An MIA period can be a sign of medical conditions such as PCOS and amenorrhea, and you should schedule in a check-up with your gynaecologist.
In a perfect world, your menstrual cycle should always be consistent, not fluctuate and your bleed color should be a deep red cranberry juice that lasts for five days.
Here’s what a normal period looks like:
Cycle length: 28 to 32 days. It should be regular and consistent for you, i.e. if your cycle is 29 days, it should always be at the 29-day mark.
Color: A deep red cranberry juice or dark cherry juice.
Flow length: 4 to 7 days
Flow consistency: A strong flow with no clots. It should not be inconveniently heavy, i.e. bleeding through 5 to 6 sanitary pads a day.
Physical sensations: You shouldn’t be feeling any kind of pain that would have you reaching for medication.
Unfortunately, we’re not living in a perfect world; we’re living in a busy one where we often take our bodies for granted without giving it the nourishment it needs. Cramps, missed periods and PMSes are really our body’s way of telling us it’s unwell—it’s up to us whether we want to listen to our bodies and make changes.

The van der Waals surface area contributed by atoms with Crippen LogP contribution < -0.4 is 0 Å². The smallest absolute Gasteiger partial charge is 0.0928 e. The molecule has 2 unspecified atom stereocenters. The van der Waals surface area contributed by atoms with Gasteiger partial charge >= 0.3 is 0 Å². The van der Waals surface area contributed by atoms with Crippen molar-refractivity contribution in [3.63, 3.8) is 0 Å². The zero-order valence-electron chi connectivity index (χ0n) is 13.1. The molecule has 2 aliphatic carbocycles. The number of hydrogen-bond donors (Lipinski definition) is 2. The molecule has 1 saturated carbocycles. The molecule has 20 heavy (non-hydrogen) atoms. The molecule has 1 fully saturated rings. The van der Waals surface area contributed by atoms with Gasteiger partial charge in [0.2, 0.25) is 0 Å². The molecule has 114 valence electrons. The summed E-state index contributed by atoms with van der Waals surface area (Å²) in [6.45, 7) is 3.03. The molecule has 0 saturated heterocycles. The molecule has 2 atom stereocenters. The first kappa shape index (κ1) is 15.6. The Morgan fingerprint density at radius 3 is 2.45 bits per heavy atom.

Kwak, Y., Kim, Y., & Baek, K. A. (2019). Prevalence of irregular menstruation according to socioeconomic status: A population-based nationwide cross-sectional study. PloS one, 14(3), e0214071. https://doi.org/10.1371/journal.pone.0214071
 NHS. (2020). Periods. https://www.nhs.uk/conditions/periods/
 Singhealth. (2020). Endocrinology. https://www.singhealth.com.sg/patient-care/specialties-services/endocrinology
 Singhealth (2020). Hyperthyroidism. https://www.singhealth.com.sg/patient-care/conditions-treatments/hyperthyroidism
Jolene lives for avo toasts, yoga and is a little more OCD than she cares to admit. She never fails to start her day with morning coffee and is very partial to flat whites. She is obsessed with interiors and homeware, and is currently taking her RYT 200h yoga teacher training course as an aspiring ashtangi.